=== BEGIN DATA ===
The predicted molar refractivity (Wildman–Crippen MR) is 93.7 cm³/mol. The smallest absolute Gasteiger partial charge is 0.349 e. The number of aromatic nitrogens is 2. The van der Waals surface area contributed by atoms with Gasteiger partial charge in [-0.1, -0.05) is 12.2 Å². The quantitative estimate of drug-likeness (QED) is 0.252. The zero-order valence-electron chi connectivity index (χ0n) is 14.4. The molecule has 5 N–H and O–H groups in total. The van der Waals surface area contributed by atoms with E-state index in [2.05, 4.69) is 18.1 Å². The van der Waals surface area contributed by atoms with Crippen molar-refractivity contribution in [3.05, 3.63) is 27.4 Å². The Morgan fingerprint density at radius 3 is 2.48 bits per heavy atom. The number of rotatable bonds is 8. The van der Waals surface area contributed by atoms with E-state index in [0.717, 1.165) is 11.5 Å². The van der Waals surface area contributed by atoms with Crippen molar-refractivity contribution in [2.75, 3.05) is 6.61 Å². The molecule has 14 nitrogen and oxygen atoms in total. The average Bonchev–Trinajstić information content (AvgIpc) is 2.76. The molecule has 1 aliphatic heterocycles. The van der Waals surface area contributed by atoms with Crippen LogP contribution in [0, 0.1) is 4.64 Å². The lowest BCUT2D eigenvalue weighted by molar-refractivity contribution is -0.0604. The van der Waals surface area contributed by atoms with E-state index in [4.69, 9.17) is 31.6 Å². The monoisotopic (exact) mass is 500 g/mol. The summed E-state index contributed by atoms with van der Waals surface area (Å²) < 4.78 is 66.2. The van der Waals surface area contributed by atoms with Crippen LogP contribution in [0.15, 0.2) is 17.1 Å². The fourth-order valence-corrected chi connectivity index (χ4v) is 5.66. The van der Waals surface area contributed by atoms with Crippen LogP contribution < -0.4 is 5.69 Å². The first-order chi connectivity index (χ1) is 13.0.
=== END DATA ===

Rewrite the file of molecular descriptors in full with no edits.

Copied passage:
The predicted molar refractivity (Wildman–Crippen MR) is 93.7 cm³/mol. The smallest absolute Gasteiger partial charge is 0.349 e. The number of aromatic nitrogens is 2. The van der Waals surface area contributed by atoms with Gasteiger partial charge in [-0.1, -0.05) is 12.2 Å². The quantitative estimate of drug-likeness (QED) is 0.252. The zero-order valence-electron chi connectivity index (χ0n) is 14.4. The molecule has 5 N–H and O–H groups in total. The van der Waals surface area contributed by atoms with E-state index in [2.05, 4.69) is 18.1 Å². The van der Waals surface area contributed by atoms with Crippen molar-refractivity contribution in [3.05, 3.63) is 27.4 Å². The Morgan fingerprint density at radius 3 is 2.48 bits per heavy atom. The number of rotatable bonds is 8. The van der Waals surface area contributed by atoms with E-state index in [0.717, 1.165) is 11.5 Å². The van der Waals surface area contributed by atoms with Crippen molar-refractivity contribution in [2.75, 3.05) is 6.61 Å². The molecule has 14 nitrogen and oxygen atoms in total. The average Bonchev–Trinajstić information content (AvgIpc) is 2.76. The molecule has 1 aliphatic heterocycles. The van der Waals surface area contributed by atoms with Crippen LogP contribution in [0, 0.1) is 4.64 Å². The lowest BCUT2D eigenvalue weighted by molar-refractivity contribution is -0.0604. The van der Waals surface area contributed by atoms with E-state index in [4.69, 9.17) is 31.6 Å². The monoisotopic (exact) mass is 500 g/mol. The summed E-state index contributed by atoms with van der Waals surface area (Å²) < 4.78 is 66.2. The van der Waals surface area contributed by atoms with Crippen LogP contribution in [0.15, 0.2) is 17.1 Å². The fourth-order valence-corrected chi connectivity index (χ4v) is 5.66. The van der Waals surface area contributed by atoms with Crippen LogP contribution < -0.4 is 5.69 Å². The first-order chi connectivity index (χ1) is 13.0.